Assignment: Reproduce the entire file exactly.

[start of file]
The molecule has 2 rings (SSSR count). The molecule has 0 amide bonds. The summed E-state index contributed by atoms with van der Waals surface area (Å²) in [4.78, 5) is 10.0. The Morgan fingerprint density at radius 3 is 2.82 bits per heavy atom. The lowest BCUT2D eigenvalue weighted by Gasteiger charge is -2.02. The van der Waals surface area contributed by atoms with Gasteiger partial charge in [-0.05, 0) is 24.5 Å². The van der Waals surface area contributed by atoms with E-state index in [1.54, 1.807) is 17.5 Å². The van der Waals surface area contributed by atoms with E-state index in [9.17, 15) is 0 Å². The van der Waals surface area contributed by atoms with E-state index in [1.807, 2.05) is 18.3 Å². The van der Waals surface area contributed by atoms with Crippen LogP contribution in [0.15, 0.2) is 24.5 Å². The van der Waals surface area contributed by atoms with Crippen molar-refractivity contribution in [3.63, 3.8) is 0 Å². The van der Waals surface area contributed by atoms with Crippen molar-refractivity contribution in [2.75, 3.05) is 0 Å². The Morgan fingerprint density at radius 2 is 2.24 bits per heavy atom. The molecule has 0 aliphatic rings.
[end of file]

The molecule has 2 rings (SSSR count). The molecule has 0 amide bonds. The summed E-state index contributed by atoms with van der Waals surface area (Å²) in [4.78, 5) is 10.0. The Morgan fingerprint density at radius 3 is 2.82 bits per heavy atom. The lowest BCUT2D eigenvalue weighted by Gasteiger charge is -2.02. The van der Waals surface area contributed by atoms with Gasteiger partial charge in [-0.05, 0) is 24.5 Å². The van der Waals surface area contributed by atoms with E-state index in [1.54, 1.807) is 17.5 Å². The van der Waals surface area contributed by atoms with E-state index in [9.17, 15) is 0 Å². The van der Waals surface area contributed by atoms with E-state index in [1.807, 2.05) is 18.3 Å². The van der Waals surface area contributed by atoms with Crippen LogP contribution in [0.15, 0.2) is 24.5 Å². The van der Waals surface area contributed by atoms with Crippen molar-refractivity contribution in [3.63, 3.8) is 0 Å². The van der Waals surface area contributed by atoms with Crippen molar-refractivity contribution in [2.75, 3.05) is 0 Å². The Morgan fingerprint density at radius 2 is 2.24 bits per heavy atom. The molecule has 0 aliphatic rings.